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Under-fire AQA hints at returning more exam fees cash to schools

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Exam board AQA has said it may be able to give schools more exam fees cash back later this year, ahead of a potential showdown meeting with disgruntled academy leaders.

The country’s largest exam board has been widely criticised for returning only 26 per cent of fees back to schools, despite teachers shouldering a large amount of this year’s grading work when exams were cancelled.

The rebate also falls well below that of exam boards OCR and WJEC Eduqas, who will return 42 per cent of fees to schools.

When asked for comment about why its rebate is lower than other boards, AQA told Schools Week that it may now be able to return more money to schools later in the year. This was because of the government’s recent commitment to cover some exam board costs for the autumn series, AQA said.

DfE said it is providing funding towards exam boards for costs “associated to the autumn series”.

AQA stated the prospect of additional refunds was totally separate to any conversations with school leaders or public pressure. The board reiterated to Schools Week it is giving back as much as possible and is not benefiting financially this summer.  A bigger refund, they claim, would put their ability to run exams next summer at risk.

The prospect of upping its rebate comes as AQA chief executive Colin Hughes is set to meet unhappy school leaders later this summer.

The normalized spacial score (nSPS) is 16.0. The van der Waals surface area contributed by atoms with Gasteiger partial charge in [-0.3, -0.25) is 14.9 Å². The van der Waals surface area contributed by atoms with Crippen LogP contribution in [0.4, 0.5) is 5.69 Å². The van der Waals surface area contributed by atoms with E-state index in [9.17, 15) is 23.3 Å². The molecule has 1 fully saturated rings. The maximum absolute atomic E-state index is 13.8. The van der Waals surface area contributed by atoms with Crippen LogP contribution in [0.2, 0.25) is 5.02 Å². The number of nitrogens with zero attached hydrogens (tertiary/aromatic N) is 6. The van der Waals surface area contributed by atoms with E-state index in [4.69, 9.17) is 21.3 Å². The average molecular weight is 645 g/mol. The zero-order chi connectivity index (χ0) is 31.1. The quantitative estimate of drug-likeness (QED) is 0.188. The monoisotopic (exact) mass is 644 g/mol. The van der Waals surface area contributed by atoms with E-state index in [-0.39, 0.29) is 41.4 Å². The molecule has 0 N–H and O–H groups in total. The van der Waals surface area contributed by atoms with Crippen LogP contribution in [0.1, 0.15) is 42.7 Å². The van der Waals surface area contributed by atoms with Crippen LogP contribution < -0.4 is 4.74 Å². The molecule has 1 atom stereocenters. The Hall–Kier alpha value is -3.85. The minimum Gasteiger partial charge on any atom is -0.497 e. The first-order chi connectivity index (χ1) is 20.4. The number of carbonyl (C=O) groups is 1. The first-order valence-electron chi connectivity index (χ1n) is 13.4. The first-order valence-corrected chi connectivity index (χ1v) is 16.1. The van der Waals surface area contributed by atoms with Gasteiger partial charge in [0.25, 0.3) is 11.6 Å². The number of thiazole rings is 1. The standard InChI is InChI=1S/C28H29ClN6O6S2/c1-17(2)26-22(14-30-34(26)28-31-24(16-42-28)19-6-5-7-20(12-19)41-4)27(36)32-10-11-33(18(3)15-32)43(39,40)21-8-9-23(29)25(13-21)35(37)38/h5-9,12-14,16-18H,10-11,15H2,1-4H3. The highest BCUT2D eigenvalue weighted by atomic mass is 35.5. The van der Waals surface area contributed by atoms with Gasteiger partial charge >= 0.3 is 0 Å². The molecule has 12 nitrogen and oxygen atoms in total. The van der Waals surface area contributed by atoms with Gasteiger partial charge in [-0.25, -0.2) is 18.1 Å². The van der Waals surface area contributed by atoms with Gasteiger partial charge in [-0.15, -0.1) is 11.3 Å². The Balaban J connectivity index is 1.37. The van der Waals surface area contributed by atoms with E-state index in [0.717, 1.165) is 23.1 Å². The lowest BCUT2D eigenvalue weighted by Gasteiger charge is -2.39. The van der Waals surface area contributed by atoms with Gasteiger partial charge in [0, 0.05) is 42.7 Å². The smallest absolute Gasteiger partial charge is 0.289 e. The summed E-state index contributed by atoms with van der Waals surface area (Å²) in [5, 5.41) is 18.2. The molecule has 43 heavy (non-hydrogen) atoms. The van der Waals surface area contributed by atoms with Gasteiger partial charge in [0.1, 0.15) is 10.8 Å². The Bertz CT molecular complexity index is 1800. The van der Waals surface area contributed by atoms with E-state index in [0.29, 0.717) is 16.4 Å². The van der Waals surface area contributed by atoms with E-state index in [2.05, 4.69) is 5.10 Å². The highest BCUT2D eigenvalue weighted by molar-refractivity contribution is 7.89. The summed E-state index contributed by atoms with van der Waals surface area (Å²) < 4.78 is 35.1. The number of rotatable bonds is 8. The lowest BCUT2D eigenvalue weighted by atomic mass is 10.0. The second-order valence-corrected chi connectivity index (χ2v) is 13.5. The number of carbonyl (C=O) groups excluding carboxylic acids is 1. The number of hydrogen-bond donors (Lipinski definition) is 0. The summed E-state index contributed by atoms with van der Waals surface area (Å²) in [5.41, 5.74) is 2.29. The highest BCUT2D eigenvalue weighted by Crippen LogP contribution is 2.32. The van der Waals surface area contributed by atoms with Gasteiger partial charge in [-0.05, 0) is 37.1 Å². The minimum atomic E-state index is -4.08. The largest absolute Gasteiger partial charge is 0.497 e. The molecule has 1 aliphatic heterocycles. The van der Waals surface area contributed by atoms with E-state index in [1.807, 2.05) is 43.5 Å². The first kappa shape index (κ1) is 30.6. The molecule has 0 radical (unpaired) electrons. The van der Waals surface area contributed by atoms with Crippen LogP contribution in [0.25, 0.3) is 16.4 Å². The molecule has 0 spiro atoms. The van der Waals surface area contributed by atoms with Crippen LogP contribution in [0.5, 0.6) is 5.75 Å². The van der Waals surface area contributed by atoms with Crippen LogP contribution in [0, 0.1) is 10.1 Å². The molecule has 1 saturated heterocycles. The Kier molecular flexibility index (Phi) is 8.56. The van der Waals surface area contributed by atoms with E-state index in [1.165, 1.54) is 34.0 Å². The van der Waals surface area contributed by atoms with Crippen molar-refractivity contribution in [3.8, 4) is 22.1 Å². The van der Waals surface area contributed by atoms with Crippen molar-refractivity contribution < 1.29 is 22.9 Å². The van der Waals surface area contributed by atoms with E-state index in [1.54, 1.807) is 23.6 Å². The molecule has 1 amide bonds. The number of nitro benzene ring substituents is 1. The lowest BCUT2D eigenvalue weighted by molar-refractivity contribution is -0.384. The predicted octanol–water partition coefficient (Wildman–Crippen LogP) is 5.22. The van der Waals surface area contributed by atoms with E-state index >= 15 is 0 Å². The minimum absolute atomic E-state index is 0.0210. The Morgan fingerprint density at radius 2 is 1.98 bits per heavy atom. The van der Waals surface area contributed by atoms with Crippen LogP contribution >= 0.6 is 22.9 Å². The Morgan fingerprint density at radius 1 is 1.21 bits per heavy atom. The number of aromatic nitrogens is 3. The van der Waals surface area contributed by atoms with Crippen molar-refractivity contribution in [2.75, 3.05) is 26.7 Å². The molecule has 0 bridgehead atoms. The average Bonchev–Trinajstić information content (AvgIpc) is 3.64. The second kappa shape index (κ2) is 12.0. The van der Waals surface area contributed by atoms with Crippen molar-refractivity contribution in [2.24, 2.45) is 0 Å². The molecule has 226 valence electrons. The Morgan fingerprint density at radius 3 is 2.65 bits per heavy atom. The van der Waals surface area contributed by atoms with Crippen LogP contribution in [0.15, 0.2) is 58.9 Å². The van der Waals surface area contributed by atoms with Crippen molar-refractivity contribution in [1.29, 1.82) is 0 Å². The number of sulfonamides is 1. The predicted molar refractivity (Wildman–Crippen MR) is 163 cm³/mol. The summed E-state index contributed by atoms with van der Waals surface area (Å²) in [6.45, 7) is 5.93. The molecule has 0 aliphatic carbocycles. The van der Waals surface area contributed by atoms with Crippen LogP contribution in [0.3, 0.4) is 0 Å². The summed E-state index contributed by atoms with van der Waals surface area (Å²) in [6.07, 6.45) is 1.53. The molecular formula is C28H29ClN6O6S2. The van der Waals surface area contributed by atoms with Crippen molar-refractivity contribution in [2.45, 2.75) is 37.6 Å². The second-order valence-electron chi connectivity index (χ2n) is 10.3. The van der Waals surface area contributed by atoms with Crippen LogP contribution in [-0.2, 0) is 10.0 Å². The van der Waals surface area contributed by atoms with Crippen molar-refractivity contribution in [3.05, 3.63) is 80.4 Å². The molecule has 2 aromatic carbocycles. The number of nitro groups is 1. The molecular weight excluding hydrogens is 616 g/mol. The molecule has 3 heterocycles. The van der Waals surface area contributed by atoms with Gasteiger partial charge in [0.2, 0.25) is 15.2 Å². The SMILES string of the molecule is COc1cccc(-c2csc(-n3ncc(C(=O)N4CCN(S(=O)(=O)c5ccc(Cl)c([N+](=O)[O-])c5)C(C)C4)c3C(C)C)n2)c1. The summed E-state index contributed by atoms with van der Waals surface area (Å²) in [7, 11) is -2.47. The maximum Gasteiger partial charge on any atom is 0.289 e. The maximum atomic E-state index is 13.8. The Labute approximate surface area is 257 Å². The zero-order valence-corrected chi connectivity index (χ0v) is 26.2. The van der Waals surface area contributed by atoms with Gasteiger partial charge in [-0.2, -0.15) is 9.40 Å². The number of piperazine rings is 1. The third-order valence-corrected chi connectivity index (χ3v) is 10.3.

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Jonny Uttley

Jonny Uttley, chief executive of the Education Alliance Trust and one of those meeting Hughes, said: “A group of trust CEOs wrote to AQA with a series of questions about the scale of rebate, which we still believe is too low.

“While the board responded in some detail, we think it is important for AQA to be much more transparent publicly and explain to schools why their rebate is so much lower than two other awarding bodies.”

AQA said it had offered to meet the school leaders to explain its rebate reasoning, but claimed they had not yet responded.

Uttley has said they will take up the offer, and he had told AQA this.

The board said its fees are generally lower than other exam boards, impacting the amount it can give back to schools.

This year, a maths GCSE with the board cost £38.35, compared to £43 with OCR and £42.40 for Pearson Edexcel.

AQA is refunding £45 million in total. This is made up of £41 million in net savings, and an additional £4 million in extra costs for this summer that they’re not passing onto schools.

Meanwhile, Ofqual has ignored a demand by school leaders’ union ASCL to review how rebates have been calculated.

A spokesperson for the regulator said that boards take “independent, commercial decisions” on fees and that it is “for each exam board to determine its overall costs and savings and to advise schools and colleges on the scale of any rebate”.

Ofqual will publish a report setting out the types of additional costs and savings the boards had, as they did for 2020, as part of its qualifications price index.

But Julie McCulloch, ASCL’s director of policy, said the union “feels that this year it is particularly important to look critically at how rebates have been calculated and the reasons for large differences. This will be crucial in retaining the confidence of school and college leaders.”

Ofqual declined to comment further.

Exam boards were criticised earlier this year after Schools Week revealed they had hiked fees – despite exams not going ahead.

AQA increased fees for some of its popular subjects across GCSE and A-level by about five per cent. GCSE English Literature has seen an 11 per cent rise. It meant an average size secondary, with 200 year-11s taking nine GCSEs, faced paying an extra £3,870.

Updated: This article was updated at 17.45pm on Friday 30th to include additional comment from AQA relating to the meeting and potential further rebate.

 



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